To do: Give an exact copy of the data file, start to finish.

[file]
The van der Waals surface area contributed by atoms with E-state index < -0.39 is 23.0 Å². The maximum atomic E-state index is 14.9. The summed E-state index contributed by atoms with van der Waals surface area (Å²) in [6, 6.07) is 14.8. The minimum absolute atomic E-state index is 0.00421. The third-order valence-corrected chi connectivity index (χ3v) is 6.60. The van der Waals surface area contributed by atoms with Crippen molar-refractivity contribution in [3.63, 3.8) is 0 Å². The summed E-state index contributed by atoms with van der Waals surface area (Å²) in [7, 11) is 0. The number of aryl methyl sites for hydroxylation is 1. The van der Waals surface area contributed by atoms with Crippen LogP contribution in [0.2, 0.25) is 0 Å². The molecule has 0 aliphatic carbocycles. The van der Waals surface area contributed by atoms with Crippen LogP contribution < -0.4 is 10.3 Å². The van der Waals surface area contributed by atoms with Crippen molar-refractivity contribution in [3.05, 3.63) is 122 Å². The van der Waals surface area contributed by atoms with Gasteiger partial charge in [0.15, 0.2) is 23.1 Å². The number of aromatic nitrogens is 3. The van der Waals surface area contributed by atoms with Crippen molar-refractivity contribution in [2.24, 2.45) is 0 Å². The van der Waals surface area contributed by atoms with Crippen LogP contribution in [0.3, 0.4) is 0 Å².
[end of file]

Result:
The van der Waals surface area contributed by atoms with E-state index < -0.39 is 23.0 Å². The maximum atomic E-state index is 14.9. The summed E-state index contributed by atoms with van der Waals surface area (Å²) in [6, 6.07) is 14.8. The minimum absolute atomic E-state index is 0.00421. The third-order valence-corrected chi connectivity index (χ3v) is 6.60. The van der Waals surface area contributed by atoms with Crippen molar-refractivity contribution in [3.63, 3.8) is 0 Å². The summed E-state index contributed by atoms with van der Waals surface area (Å²) in [7, 11) is 0. The number of aryl methyl sites for hydroxylation is 1. The van der Waals surface area contributed by atoms with Crippen LogP contribution in [0.2, 0.25) is 0 Å². The molecule has 0 aliphatic carbocycles. The van der Waals surface area contributed by atoms with Crippen LogP contribution < -0.4 is 10.3 Å². The van der Waals surface area contributed by atoms with Crippen molar-refractivity contribution in [3.05, 3.63) is 122 Å². The van der Waals surface area contributed by atoms with Gasteiger partial charge in [0.15, 0.2) is 23.1 Å². The number of aromatic nitrogens is 3. The van der Waals surface area contributed by atoms with Crippen molar-refractivity contribution in [2.24, 2.45) is 0 Å². The van der Waals surface area contributed by atoms with Crippen LogP contribution in [0.3, 0.4) is 0 Å².